As the starting gate loads for the large field of 2016 presidential candidates in the Republican party, there has not been much differentiation thus far in what the leading contenders have said about health policy.
One possible force for greater upward mobility is the welfare reforms of the 1990s. Hear me out, because I think the case is stronger than is generally admitted. We probably won’t know the answer for a few more years, because the oldest children born in the 1990s are only 25 years old today, and the youngest are barely 15 years old.
Jared Meyer interviewed former San Diego City Council member Carl DeMaio on March 24 on the subject of what can be done to solve the growing problem of the state and local pension debt crisis. DeMaio now chairs Reform California, a political action committee seeking to place pension reform on the ballot statewide.
For all the resources our federal government has provided to help Americans make wiser energy decisions, most Americans do not use the EPA’s many certifications, online tools, and calculators (which include ENERGY STAR certification and the “Home Energy Yardstick”).
The past two weeks have seen a conversation between liberals and conservatives around the decline in marriage and its relationship to economics and cultural change. My last column argued that while marriage has declined, men’s earnings have deteriorated little if at all, making it difficult to link the two. One reaction was a sort of theoretical contortionism where declines in male earnings reduce marriage while, asymmetrically, improvements in earnings fail to raise marriage rates.
On Tuesday two National Labor Relations Board officials, Chairman Mark Pearce and General Counsel Richard Griffin, appeared before the Labor, Health and Human Services, Education and Related Agencies Subcommittee of the House Appropriations Committee. Members asked Pearce and Griffin about new rules for union elections set to come into effect on April 14.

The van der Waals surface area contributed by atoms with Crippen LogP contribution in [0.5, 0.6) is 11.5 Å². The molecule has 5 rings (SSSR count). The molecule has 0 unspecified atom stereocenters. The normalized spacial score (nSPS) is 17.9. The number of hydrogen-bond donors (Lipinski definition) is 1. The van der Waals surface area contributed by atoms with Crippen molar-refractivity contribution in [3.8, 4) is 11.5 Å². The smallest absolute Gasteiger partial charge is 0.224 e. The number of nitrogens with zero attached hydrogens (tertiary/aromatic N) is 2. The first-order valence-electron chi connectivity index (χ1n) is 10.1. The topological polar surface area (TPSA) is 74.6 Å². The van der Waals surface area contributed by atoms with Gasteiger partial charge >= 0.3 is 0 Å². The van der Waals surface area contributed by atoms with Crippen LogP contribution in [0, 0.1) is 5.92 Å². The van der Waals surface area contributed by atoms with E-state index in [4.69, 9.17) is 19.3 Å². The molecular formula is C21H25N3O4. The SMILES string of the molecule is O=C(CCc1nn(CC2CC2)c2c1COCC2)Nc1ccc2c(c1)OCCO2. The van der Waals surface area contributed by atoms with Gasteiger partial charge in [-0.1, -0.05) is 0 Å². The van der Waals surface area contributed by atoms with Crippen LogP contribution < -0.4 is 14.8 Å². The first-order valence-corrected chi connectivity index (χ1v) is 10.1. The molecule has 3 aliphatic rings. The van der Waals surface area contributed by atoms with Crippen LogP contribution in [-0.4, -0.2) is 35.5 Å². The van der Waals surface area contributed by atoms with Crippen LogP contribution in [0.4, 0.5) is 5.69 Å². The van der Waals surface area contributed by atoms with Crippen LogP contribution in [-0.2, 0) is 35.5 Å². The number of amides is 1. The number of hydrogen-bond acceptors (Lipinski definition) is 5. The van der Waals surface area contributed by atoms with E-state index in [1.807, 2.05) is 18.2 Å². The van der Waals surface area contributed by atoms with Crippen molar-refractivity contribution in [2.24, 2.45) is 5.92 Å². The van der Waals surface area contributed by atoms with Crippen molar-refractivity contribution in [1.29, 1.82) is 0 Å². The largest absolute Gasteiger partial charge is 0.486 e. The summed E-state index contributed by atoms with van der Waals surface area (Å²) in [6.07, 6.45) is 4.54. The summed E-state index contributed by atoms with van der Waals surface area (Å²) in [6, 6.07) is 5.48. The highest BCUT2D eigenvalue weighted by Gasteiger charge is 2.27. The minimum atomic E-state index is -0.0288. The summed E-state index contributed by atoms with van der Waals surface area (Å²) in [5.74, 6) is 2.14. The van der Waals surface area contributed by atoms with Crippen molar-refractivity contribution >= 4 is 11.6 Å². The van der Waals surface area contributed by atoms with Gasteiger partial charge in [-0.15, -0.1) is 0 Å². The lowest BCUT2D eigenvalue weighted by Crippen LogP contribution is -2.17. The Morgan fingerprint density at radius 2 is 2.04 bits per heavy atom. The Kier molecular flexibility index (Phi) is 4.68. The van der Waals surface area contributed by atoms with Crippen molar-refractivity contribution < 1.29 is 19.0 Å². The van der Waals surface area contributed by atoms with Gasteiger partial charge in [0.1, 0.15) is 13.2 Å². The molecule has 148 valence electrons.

A new report by the non-partisan Tax Foundation shows that America has higher capital gains tax rates than other industrialized countries. Nevertheless, President Obama is pushing Congress to raise taxes on capital gains still further. America’s tax treatment of capital gains already raises the cost of capital and reduces investment, and raising rates would create more disincentives to business investment and growth.
The economy is growing, labor markets have improved dramatically, and inflation is forecast to return to two percent over the intermediate term. However, the Fed still expresses extreme caution about normalizing monetary policy, citing myriad concerns, ranging from sluggish wage growth and low inflation to foreign economic and political risks, which might delay the date at which interest rates finally lift off their zero lower bound. This creates the potential for an erosion of the FOMC’s credibility and suggests the Fed lacks a clear strategy for getting monetary policy back on track.
This week the House and Senate Budget Committees released their proposed budgets for fiscal year 2016. The chambers will go to conference on the budgets after the Easter recess, and a unified budget should pass Congress by the summer.